Archive for November 18, 2016

Microbiota conjuntival en el preoperatorio de pacientes que se someterán a cirugía de cataratas

Revista Chilena de Infectología ABRIL 2015 V.32 N.2

Fernando Barría von-B., Henriette Chabouty, René Moreno, Freddy Ortiz y Fernando Barría M

Hospital Clínico Regional de Concepción Dr. Guillermo Grant Benavente, Concepción, Chile. Servicio de Oftalmología (FBvB). Asociación Panamericana de Oftalmología, Comité de Prevención de la Ceguera (FBvB). Laboratorio de Microbiología (hc). Universidad de Concepción, Facultad de Medicina, Chile. Residente de Oftalmología (rm, fo). Estudiante de Medicina (fbM)

La cirugía de cataratas es la intervención oftalmológica más realizada en el mundo. Sin embargo, a pesar de nuestros esfuerzos, la catarata sigue siendo la principal causa de ceguera en el mundo, siendo su único tratamiento una cirugía para recuperar la visión.

Actualmente, 85 a 95% de los pacientes intervenidos logra recuperar la visión, lo que mejora su calidad de vida y permite reincorporarlo a la comunidad.

Esto ha traído aparejado un aumento de las expectativas en los resultados visuales de la cirugía de cataratas, por lo cual una infección intraocular o endoftalmitis post-quirúrgica por colonización microbiana es una de las complicaciones post-operatorias más temidas y devastadoras con un pronóstico visual incierto, pudiendo ocasionar secuelas graves, e incluso comprometer la integridad anatómica del globo ocular, lo que se asocia a un costo sanitario elevado, y además podría derivar en problemas médico legales ..

PDF

http://www.scielo.cl/pdf/rci/v32n2/art03.pdf

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November 18, 2016 at 7:53 pm

Dengue en Colombia: diez años de evolución

Revista Chilena de Infectología ABRIL 2015 V.32 N.2

Juan Camilo Castrillón, Jhon Carlos Castaño y Silvio Urcuqui

Universidad de Antioquia, Medellín Colombia. Grupo Inmunovirología (JCC, SU). Universidad del Quindío, Armenía, Colombia. Grupo Inmunología Molecular (JhCC).

Se ha sugerido que la epidemia de dengue comenzó en algunas regiones de Asia y el Pacífico, durante y después de la segunda guerra mundial.

Los cambios ecológicos que ocurrieron durante dicha época, probablemente favorecieron la expansión geográfica del vector del dengue virus (DENV); además, el alto número de individuos susceptibles (poblaciones locales y soldados) y su alta movilidad, posiblemente crearon las condiciones necesarias para la dispersión del DENV.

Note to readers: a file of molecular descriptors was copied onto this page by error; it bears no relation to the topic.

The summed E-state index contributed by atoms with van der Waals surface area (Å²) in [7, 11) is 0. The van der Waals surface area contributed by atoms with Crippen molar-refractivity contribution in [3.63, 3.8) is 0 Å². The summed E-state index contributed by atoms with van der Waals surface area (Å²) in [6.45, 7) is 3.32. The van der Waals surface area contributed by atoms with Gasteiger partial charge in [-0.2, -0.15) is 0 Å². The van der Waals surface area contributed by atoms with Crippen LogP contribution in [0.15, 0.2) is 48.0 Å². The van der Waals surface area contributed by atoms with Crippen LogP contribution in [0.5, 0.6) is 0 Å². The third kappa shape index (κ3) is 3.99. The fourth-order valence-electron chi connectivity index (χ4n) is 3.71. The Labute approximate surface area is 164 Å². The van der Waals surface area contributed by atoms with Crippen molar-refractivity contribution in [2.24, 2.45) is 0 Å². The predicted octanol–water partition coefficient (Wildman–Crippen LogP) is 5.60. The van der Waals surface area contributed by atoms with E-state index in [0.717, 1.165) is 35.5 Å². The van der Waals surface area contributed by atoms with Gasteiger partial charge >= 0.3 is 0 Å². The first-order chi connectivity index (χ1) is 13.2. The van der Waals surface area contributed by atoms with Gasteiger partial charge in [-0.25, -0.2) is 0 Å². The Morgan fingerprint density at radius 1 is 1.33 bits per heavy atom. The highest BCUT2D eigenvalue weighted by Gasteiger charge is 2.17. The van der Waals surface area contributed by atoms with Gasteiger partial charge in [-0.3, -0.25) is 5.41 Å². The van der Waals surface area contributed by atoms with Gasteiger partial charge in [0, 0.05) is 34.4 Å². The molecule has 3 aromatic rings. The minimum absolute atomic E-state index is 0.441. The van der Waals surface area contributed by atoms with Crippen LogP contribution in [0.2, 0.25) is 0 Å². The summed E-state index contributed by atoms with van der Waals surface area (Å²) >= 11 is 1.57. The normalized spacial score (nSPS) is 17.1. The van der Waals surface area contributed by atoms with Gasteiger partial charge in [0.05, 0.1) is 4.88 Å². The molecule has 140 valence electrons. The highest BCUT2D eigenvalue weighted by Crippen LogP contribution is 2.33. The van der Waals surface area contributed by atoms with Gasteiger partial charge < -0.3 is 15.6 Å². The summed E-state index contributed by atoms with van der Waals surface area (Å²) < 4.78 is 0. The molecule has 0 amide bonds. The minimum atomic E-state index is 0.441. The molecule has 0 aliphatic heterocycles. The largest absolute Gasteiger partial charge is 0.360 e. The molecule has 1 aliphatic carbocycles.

En América, el dengue comenzó a ser considerado como un problema importante de salud pública sólo hasta hace unas cuantas décadas.

En 1950 se inició un programa que tenía como objetivo erradicar el mosquito Aedes aegypti, principal vector del DENV y aunque este programa, coordinado por la Organización Panamericana de la Salud (OPS) fue exitoso en muchos países, el mosquito no pudo erradicarse por completo de toda la región …

PDF

http://www.scielo.cl/pdf/rci/v32n2/art02.pdf

November 18, 2016 at 7:51 pm

Staphylococcus lugdunensis, a serious pathogen in periprosthetic joint infections: comparison to Staphylococcus aureus and Staphylococcus epidermidis.

International Journal of Infectious Diseases October 2016 V.51 P.56-61.

Lourtet-Hascoët J1, Bicart-See A2, Félicé MP3, Giordano G4, Bonnet E2.

Author information

1Microbiological Laboratory, Hôpital J. Ducuing, 15 rue Varsovie, 31300 Toulouse, France. Electronic address: julielourtet@hotmail.com

2Infectious Diseases Mobile Unit, J. Ducuing Hospital, Toulouse, France.

3Microbiological Laboratory, Hôpital J. Ducuing, 15 rue Varsovie, 31300 Toulouse, France.

4Traumatology and Orthopaedic Surgery Department, J. Ducuing Hospital, Toulouse, France.

Abstract

OBJECTIVES:

The aim of this study was to assess the characteristics of periprosthetic joint infection (PJI) due to Staphylococcus lugdunensis and to compare these to the characteristics of PJI due to Staphylococcus aureus and Staphylococcus epidermidis.

METHODS:

A retrospective multicentre study including all consecutive cases of S. lugdunensis PJI (2000-2014) was performed. Eighty-eight cases of staphylococcal PJI were recorded: 28 due to S. lugdunensis, 30 to S. aureus, and 30 to S. epidermidis, as identified by Vitek 2 or API Staph (bioMérieux).

RESULTS: